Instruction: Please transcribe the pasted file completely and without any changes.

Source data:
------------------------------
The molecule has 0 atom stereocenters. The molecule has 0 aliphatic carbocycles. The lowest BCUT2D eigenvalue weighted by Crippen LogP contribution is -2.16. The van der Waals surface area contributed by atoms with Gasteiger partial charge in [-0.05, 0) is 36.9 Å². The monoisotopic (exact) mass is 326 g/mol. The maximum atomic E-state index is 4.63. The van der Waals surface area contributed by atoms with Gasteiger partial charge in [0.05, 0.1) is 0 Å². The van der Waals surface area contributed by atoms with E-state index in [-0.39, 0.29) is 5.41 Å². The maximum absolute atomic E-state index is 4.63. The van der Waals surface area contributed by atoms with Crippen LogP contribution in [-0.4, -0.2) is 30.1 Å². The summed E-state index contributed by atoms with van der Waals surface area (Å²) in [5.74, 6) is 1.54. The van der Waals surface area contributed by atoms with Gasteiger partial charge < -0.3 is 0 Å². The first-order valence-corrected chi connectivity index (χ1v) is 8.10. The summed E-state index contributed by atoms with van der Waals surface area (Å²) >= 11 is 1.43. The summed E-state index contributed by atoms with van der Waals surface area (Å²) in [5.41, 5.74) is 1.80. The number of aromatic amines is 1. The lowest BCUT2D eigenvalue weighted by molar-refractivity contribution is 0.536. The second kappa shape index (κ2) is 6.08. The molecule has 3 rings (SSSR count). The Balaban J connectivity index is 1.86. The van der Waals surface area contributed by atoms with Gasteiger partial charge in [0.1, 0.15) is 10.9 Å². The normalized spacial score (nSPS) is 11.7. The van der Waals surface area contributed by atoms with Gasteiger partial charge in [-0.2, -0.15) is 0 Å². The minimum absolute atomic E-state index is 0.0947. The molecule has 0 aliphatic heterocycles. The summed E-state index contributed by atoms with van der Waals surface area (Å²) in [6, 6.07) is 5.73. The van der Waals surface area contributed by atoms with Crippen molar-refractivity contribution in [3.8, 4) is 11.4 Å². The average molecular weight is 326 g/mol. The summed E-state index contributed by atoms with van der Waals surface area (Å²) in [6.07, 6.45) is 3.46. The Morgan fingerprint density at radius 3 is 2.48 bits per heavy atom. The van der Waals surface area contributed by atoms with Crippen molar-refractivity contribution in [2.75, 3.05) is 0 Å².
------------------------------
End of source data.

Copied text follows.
The molecule has 0 atom stereocenters. The molecule has 0 aliphatic carbocycles. The lowest BCUT2D eigenvalue weighted by Crippen LogP contribution is -2.16. The van der Waals surface area contributed by atoms with Gasteiger partial charge in [-0.05, 0) is 36.9 Å². The monoisotopic (exact) mass is 326 g/mol. The maximum atomic E-state index is 4.63. The van der Waals surface area contributed by atoms with Gasteiger partial charge in [0.05, 0.1) is 0 Å². The van der Waals surface area contributed by atoms with E-state index in [-0.39, 0.29) is 5.41 Å². The maximum absolute atomic E-state index is 4.63. The van der Waals surface area contributed by atoms with Crippen LogP contribution in [-0.4, -0.2) is 30.1 Å². The summed E-state index contributed by atoms with van der Waals surface area (Å²) in [5.74, 6) is 1.54. The van der Waals surface area contributed by atoms with Gasteiger partial charge < -0.3 is 0 Å². The first-order valence-corrected chi connectivity index (χ1v) is 8.10. The summed E-state index contributed by atoms with van der Waals surface area (Å²) >= 11 is 1.43. The summed E-state index contributed by atoms with van der Waals surface area (Å²) in [5.41, 5.74) is 1.80. The number of aromatic amines is 1. The lowest BCUT2D eigenvalue weighted by molar-refractivity contribution is 0.536. The second kappa shape index (κ2) is 6.08. The molecule has 3 rings (SSSR count). The Balaban J connectivity index is 1.86. The van der Waals surface area contributed by atoms with Gasteiger partial charge in [0.1, 0.15) is 10.9 Å². The normalized spacial score (nSPS) is 11.7. The van der Waals surface area contributed by atoms with Gasteiger partial charge in [-0.2, -0.15) is 0 Å². The minimum absolute atomic E-state index is 0.0947. The molecule has 0 aliphatic heterocycles. The summed E-state index contributed by atoms with van der Waals surface area (Å²) in [6, 6.07) is 5.73. The van der Waals surface area contributed by atoms with Crippen molar-refractivity contribution in [3.8, 4) is 11.4 Å². The average molecular weight is 326 g/mol. The summed E-state index contributed by atoms with van der Waals surface area (Å²) in [6.07, 6.45) is 3.46. The Morgan fingerprint density at radius 3 is 2.48 bits per heavy atom. The van der Waals surface area contributed by atoms with Crippen molar-refractivity contribution in [2.75, 3.05) is 0 Å².